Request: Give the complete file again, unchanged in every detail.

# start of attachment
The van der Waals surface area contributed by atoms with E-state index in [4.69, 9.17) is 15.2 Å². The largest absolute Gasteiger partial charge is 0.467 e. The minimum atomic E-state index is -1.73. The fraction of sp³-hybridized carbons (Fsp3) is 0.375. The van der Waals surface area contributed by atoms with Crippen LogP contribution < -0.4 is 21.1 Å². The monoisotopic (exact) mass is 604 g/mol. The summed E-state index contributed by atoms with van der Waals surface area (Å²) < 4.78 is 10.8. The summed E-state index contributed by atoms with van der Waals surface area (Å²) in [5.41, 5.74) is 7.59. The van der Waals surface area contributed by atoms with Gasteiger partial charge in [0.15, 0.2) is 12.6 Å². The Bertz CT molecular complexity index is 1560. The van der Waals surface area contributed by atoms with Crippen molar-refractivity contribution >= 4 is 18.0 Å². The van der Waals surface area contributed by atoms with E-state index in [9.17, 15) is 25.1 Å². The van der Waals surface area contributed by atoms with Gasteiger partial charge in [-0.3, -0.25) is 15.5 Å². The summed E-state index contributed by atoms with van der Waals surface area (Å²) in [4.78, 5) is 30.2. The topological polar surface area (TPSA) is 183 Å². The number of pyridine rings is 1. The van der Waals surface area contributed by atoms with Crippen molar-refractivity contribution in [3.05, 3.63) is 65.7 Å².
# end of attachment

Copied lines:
The van der Waals surface area contributed by atoms with E-state index in [4.69, 9.17) is 15.2 Å². The largest absolute Gasteiger partial charge is 0.467 e. The minimum atomic E-state index is -1.73. The fraction of sp³-hybridized carbons (Fsp3) is 0.375. The van der Waals surface area contributed by atoms with Crippen LogP contribution < -0.4 is 21.1 Å². The monoisotopic (exact) mass is 604 g/mol. The summed E-state index contributed by atoms with van der Waals surface area (Å²) < 4.78 is 10.8. The summed E-state index contributed by atoms with van der Waals surface area (Å²) in [5.41, 5.74) is 7.59. The van der Waals surface area contributed by atoms with Gasteiger partial charge in [0.15, 0.2) is 12.6 Å². The Bertz CT molecular complexity index is 1560. The van der Waals surface area contributed by atoms with Crippen molar-refractivity contribution >= 4 is 18.0 Å². The van der Waals surface area contributed by atoms with E-state index in [9.17, 15) is 25.1 Å². The van der Waals surface area contributed by atoms with Gasteiger partial charge in [-0.3, -0.25) is 15.5 Å². The summed E-state index contributed by atoms with van der Waals surface area (Å²) in [4.78, 5) is 30.2. The topological polar surface area (TPSA) is 183 Å². The number of pyridine rings is 1. The van der Waals surface area contributed by atoms with Crippen molar-refractivity contribution in [3.05, 3.63) is 65.7 Å².